Air, hotels and visas ease up


Africa has long had a bad rap as a travel location, the critics citing poor air connections, expense, and prohibitive entry regulations. But there are positive signs that all these factors are easing up.

Regional md, Africa for Travelport, Guido Verweij, who is well travelled on the continent, is one of the upbeat ones. “As a Dutch national, I needed a visa to almost every country I visited, but almost all countries now have an eVisa where one can simply apply and pay online beforehand. The process is very clear and transparent.”

ABTA founder, Monique Swart agrees that visa processes have certainly improved for certain countries, but often these relaxations are for tourist and not business visas. “As much as business travellers might be tempted to enter a country on a tourist visa, this is not recommended as many countries are clamping down,” she points out.

On the subject of air travel, Verweij notes that the first phase of the recently instituted Single African Air Transport Market will make inner intra-country travel much easier and an entrepreneurial spirit bodes well for new routes and frequencies in the sometimes precarious African aviation industry.  

“It has seen many issues in terms of the number of airlines that have ceased operations, but 283 African airlines currently operate, and 52 airlines are preparing to start up,” he says. “The substantial number of failed airlines in a relatively small market can create challenges, but the constant supply of start-ups presents many opportunities as we engage with the local markets and sign up airlines to our merchandising solutions as soon as we can.” He also notes significant growth in the LCC sphere.

Club Travel Corporate director: Travel Operations, Sharon Nash feels that while there is still much room for improvement, there are more flight options, and instances of having to fly to Europe to locate a connection to West Africa, for example, happens less often.

Robyn Christie, board member of the GBTA says unexplained delays and technical issues really rile travellers in Africa. Ground staff are not always equipped with information and some airports can be a little chaotic but “for the most part one can get around with a degree of ease”. “Travellers and their bookers should make informed choices. A further night in a hotel may be more palatable than trying to take the last flight out of a destination and then hearing its ‘gone technical’.”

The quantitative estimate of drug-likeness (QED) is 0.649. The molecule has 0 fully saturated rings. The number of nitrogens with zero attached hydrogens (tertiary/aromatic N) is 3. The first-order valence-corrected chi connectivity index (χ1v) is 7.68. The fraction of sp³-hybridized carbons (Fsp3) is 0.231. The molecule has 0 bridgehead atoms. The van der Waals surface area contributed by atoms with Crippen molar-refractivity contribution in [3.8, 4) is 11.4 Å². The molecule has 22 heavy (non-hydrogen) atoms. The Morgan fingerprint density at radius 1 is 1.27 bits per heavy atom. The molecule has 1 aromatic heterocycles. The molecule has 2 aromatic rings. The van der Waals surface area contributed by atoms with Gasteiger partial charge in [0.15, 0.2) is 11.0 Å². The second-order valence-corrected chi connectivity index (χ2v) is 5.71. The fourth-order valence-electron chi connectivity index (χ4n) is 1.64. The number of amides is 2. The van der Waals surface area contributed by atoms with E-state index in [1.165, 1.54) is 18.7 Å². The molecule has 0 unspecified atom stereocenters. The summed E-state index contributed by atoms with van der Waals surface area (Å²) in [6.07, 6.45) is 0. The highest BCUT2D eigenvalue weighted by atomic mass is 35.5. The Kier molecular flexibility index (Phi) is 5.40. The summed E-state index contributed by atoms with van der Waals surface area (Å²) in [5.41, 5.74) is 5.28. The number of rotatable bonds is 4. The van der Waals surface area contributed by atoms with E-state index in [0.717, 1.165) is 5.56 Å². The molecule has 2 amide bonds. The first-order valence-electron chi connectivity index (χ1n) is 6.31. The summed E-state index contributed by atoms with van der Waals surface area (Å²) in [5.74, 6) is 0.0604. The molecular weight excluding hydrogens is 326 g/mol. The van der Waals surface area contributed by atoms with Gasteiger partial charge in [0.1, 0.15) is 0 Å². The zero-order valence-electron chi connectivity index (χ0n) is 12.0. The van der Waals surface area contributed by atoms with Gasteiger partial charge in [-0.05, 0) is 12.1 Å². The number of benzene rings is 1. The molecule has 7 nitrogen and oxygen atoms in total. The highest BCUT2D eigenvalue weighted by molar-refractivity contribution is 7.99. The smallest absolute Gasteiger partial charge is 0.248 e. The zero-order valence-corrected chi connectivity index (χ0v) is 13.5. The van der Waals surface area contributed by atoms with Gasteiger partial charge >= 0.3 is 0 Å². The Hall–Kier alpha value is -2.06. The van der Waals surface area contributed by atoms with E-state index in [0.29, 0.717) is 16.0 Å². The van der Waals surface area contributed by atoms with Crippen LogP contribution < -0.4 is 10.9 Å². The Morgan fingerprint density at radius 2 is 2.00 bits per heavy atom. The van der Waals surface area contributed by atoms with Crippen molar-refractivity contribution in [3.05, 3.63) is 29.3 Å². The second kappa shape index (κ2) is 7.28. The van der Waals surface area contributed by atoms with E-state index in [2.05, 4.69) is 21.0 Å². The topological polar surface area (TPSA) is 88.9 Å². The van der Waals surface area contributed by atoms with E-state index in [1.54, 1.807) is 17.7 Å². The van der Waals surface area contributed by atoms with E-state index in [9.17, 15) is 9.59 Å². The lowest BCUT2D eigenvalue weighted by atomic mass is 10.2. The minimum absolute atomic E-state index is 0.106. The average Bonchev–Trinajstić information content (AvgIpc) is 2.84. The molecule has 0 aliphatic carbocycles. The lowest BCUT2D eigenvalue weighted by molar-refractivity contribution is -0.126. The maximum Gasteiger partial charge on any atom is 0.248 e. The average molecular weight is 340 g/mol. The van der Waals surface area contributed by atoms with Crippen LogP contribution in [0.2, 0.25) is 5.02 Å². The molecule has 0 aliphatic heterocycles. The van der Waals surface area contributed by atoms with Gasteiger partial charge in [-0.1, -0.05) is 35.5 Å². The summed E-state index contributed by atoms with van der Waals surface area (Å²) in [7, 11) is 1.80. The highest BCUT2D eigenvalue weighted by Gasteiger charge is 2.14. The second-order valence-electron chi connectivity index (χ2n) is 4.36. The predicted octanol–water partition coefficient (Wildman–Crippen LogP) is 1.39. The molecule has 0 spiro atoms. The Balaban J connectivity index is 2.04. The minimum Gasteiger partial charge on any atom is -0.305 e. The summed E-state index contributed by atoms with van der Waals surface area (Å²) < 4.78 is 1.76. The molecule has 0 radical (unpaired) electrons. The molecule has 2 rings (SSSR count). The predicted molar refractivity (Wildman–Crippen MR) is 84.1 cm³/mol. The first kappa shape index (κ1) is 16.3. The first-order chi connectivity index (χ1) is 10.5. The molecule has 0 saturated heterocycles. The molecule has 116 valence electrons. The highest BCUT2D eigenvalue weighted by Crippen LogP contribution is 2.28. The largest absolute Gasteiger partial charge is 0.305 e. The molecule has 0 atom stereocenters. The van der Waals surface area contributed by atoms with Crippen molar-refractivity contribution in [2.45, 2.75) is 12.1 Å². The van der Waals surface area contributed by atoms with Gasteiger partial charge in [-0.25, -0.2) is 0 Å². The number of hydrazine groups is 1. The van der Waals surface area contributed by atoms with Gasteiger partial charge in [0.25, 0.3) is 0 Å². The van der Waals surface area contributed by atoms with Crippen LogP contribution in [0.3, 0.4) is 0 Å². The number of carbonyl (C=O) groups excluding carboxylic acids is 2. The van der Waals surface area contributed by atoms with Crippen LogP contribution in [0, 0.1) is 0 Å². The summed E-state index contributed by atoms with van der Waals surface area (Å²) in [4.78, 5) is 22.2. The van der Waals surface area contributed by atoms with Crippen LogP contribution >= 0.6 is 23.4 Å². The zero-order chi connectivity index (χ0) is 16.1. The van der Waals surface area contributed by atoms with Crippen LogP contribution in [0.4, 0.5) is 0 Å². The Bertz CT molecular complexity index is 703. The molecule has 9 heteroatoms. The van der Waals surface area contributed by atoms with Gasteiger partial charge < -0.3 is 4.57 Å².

Ground travel, says Swart, remains a challenge, with many travellers not being comfortable driving on local roads. Hotel-operated and secure transfers are the way around this, she advises.  

The hospitality sector is improving, however, with widening choice, even in emerging markets, notes Swart. “The price for hotel accommodation is still relatively high though, in relation to South African pricing, which has led to a fair amount of companies utilising corporate housing or B&B options.”

Christie, too, has seen an increasing number of hotels popping up in all the cities, but not so in more rural regions. There are few platforms offering a directory of up-to-date and relevant hospitality content, she says. 

“When sending travellers into Africa, corporate travel managers have to adopt a far more strategic approach in comparison to other markets. Understanding the destination, traffic delays and local cultures is vital to ensure that travellers have productive trips with as little down time as possible,” concludes Swart.



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